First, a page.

Demi Moore says full frontal nudity with Margaret Qualley in ‘The Substance’ required ‘vulnerability’

Demi Moore’s new film, the feminist body horror “The Substance”, sees her completely naked, with several scenes of full nudity. At the Cannes Film Festival press conference for the film on Monday, the 61-year-old actor spoke about the “vulnerable experience.”

“Starting out, it was really spelled out — the level of vulnerability and rawness that was really necessary to tell the story,” Moore said. “And it was a very vulnerable experience and just required a lot of sensitivity and a lot of conversations about what we were trying to accomplish.”

In the film from “Revenge” director Coralie Fargeat, Moore plays a fading celebrity who uses a black market drug that gives the film its name – a cell replication device that eventually creates a younger, better version of herself (Margaret Qualley).

Not only does she have to share space with this new creature, but she also has to spend half her time asleep so the other can thrive. In an early scene where Qualley is “born” so to speak, Moore spends a long time studying her naked body before pulling the drug trigger. When Qualley emerges, she too marvels at her new suit of supple skin. It is a frontal demonstration, austere but perhaps necessary, for both.

Moore also thanked Qualley — who wasn’t present for the press conference because she had to go to a shoot — for making her feel comfortable on set.

“I had someone who was a great partner who I felt very safe with. We were obviously quite close – naked – and we also had a lot of levity in those moments seeing how absurd certain situations were,” she said. ” But finally. it’s just about really directing your communication and mutual trust.

As the film progresses, Moore becomes horribly disfigured thanks to the abuse her other half, Qualley, inflicts on her. By the film’s final act, she looks a lot like Anjelica Huston from the 1990 film “The Witches,” having transformed into a humped abomination.

“It was very strange,” Moore said of seeing himself in the prosthetics on set and at Monday’s first screening. One thing that helped me was that “my dog ​​always recognized me.” It was my touchstone of reality,” she said. The dog in question is Pilaf, a purse dog who has been stealing hearts around the world in recent weeks, sitting front row with Moore at the Gucci cruise collection show and posing for photos on the Croisette.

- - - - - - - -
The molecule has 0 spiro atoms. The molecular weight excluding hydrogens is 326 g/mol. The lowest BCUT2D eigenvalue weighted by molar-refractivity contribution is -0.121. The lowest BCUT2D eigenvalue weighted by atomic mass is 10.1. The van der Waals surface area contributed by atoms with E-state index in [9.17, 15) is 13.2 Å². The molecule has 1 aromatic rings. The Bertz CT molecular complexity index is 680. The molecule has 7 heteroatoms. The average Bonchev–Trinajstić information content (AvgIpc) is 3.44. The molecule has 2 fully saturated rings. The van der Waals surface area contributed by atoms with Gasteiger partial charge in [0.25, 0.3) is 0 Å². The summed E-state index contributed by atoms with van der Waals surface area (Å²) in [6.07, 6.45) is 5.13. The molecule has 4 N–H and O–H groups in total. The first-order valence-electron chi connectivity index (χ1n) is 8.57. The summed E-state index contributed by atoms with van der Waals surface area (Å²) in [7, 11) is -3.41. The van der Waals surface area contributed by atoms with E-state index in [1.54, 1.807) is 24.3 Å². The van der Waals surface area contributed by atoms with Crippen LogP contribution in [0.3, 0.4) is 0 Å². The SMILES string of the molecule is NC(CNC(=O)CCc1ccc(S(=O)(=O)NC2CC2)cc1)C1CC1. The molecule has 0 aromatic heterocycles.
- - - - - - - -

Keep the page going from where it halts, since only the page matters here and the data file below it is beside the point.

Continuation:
Dennis Quaid also stars in the film as an “ahole”, as he described his character during the press conference. The late Ray Liotta was supposed to play the role before his passing in May 2022, and Quaid dedicated his performance to him.

“In my heart I dedicated this role to Ray Liotta, who was to play it,” Quaid said. “It was this week, two years ago, that he passed away, so I would like to remember him. He was such an incredible actor.

Cannes went wild for “The Substance” at its premiere Sunday night, giving the film an 11-minute standing ovation, the longest of the festival so far.

In an interview with Varietythe French director discussed the film’s feminist themes, saying that body horror is “the ideal vehicle to express the violence that all these women’s issues represent.”

With an undercurrent of #MeToo at this year’s festival as the movement grows in France, Fargeat hopes the film will shine even more light on the issue. “It’s a small stone in the huge wall that we still have to build on this issue, and to be honest, I hope that my film will also be one of the stones in this wall. That’s really what I intended to do with it.

Gn entert
News Source : www.nbcnews.com


With a penchant for words, Eleon Smith began writing at an early age. As editor-in-chief of his high school newspaper, he honed his skills telling impactful stories. Smith went on to study journalism at Columbia University, where he graduated top of his class. After interning at the New York Times, Smith landed a role as a news writer. Over the past decade, he has covered major events like presidential elections and natural disasters. His ability to craft compelling narratives that capture the human experience has earned him acclaim. Though writing is his passion, Eleon also enjoys hiking, cooking and reading historical fiction in his free time. With an eye for detail and knack for storytelling, he continues making his mark at the forefront of journalism.
Back to top button